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Case Report
10 (
1
); 51-54
doi:
10.25259/JADE_101_2023

Oral angioleiomyoma – A case report and its diagnostic challenges

BDS Intern, Government Dental College and Hospital, Cuddalore, Tamil Nadu, India
Professor and Vice Principal, Government Dental College and Hospital, Cuddalore, Tamil Nadu, India
Postgraduate, Department of Oral and Maxillofacial Surgery, Government Dental College and Hospital, Cuddalore, Tamil Nadu, India
Corresponding author: C. S. Shobianand, BDS-Intern, Government Dental College and Hospital, Cuddalore, Annamalai Nagar, Chidambaram, Tamil Nadu, India. shobianand98@gmail.com
Licence
This is an open-access article distributed under the terms of the Creative Commons Attribution-Non Commercial-Share Alike 4.0 License, which allows others to remix, transform, and build upon the work non-commercially, as long as the author is credited and the new creations are licensed under the identical terms.

How to cite this article: Shobianand C, Annamalai T, Shenbagaraj MP, Balasubramaniam V. Oral angioleiomyoma – A case report and its diagnostic challenges. J Academy Dent Educ. 2024;10:51-4. doi: 10.25259/JADE_101_2023

Abstract

A leiomyoma, an infrequently encountered entity in the oral cavity, is a benign tumor composed of smooth muscle. Its rarity in the head and neck region is attributed to the scarcity of smooth muscles. Typically located in the tongue, hard palate, or buccal mucosa, it manifests as a gradually enlarging submucosal mass. While it can develop at any age, it exhibits a higher incidence in females. This article aims to elucidate a case involving a 30-year-old female patient with a leiomyoma on the right buccal mucosa, providing detailed insights into clinical features, histopathological analysis, and the diagnostic challenges associated with this condition. The best line of treatment is surgical excision with a low recurrence rate and good prognosis.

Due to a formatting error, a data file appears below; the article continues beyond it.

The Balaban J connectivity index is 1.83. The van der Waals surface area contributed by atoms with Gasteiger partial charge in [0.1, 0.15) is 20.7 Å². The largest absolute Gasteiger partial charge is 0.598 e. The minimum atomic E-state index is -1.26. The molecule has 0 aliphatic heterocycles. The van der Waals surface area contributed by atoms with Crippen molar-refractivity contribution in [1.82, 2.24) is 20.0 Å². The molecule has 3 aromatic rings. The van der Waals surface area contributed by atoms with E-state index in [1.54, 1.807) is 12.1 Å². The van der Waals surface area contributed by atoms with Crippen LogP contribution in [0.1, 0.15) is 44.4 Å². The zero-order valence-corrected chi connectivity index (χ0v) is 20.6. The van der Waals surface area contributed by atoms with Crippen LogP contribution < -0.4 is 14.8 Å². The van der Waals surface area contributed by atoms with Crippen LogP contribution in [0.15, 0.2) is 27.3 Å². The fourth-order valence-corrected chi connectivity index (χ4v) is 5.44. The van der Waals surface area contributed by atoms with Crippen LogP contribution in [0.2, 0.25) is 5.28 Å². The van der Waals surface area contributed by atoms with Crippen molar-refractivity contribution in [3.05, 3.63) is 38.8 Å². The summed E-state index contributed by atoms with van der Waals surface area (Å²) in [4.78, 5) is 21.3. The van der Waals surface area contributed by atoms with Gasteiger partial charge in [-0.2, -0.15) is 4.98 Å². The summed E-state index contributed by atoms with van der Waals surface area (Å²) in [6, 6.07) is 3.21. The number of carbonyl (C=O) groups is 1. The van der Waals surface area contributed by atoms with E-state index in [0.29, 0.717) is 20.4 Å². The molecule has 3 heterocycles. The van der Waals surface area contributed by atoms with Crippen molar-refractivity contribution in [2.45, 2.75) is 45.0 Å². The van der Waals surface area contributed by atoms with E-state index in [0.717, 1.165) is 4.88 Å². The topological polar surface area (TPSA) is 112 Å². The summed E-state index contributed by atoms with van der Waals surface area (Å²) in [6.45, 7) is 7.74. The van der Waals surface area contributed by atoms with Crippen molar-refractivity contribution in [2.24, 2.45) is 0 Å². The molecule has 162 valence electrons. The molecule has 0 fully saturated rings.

Keywords

Benign smooth muscle tumor
Oral cavity
Leiomyoma
Angioleiomyoma
Spindle cell tumor

INTRODUCTION

Leiomyomas are typically found in anatomical sites abundant in smooth muscles. The scarcity in the head and neck region is explained by the fact that oral leiomyomas primarily originate from the middle layer of blood vessels, that is, tunica media, leading to their classification as vascular leiomyomas or angioleiomyomas. Even within the oral cavity, areas abundant in smooth muscles, such as blood vessels and salivary excretory ducts are most susceptible to leiomyomas. Oral angioleiomyomas have been observed in various oral locations, such as the palate, lips, tongue, buccal mucosa, and gingiva. The percentage of incidence in the female genital tract is 95%, skin is 3%, gastrointestinal tract is 1.5%, and infrequently over head and neck <1%.[1-3] In the oral cavity, its incidence is 0.065% due to the absence of smooth muscles. Its incidence among other soft-tissue tumor is only 0.42%.[4]

It is typically found in individuals aged between their fourth and fifth decades, with a predilection for females.[5,6] Leiomyomas usually present as a slow growing, small solitary nodule, round to oval in shape. Patients often present without any symptoms but are sometimes symptomatic with complaints of pain, mobile teeth, and mastication difficulty.

Types of leiomyomas according to the World Health Organization histological classification[7] are as follows:

  • solid leiomyoma

  • Epitheloid leiomyoma (leioblastoma)

  • Angiomyoma (vascular leiomyoma)

The incidence of epithelioid leiomyoma is 1%, solid leiomyoma is 25%, and angiomyoma is 74%.[8,9] The final diagnosis should rely on the histopathological examination and by immunohistochemical staining.

CASE REPORT

A female patient, 30 years of age, presented with the chief complaint of swelling in her right cheek region, persisting for the past 2 months. History of presenting illness revealed that the patient was apparently normal before 2 months later, she noticed a swelling in the left midface, which was asymptomatic. There was no history of associated illness and no relevant past medical, dental, and habit history.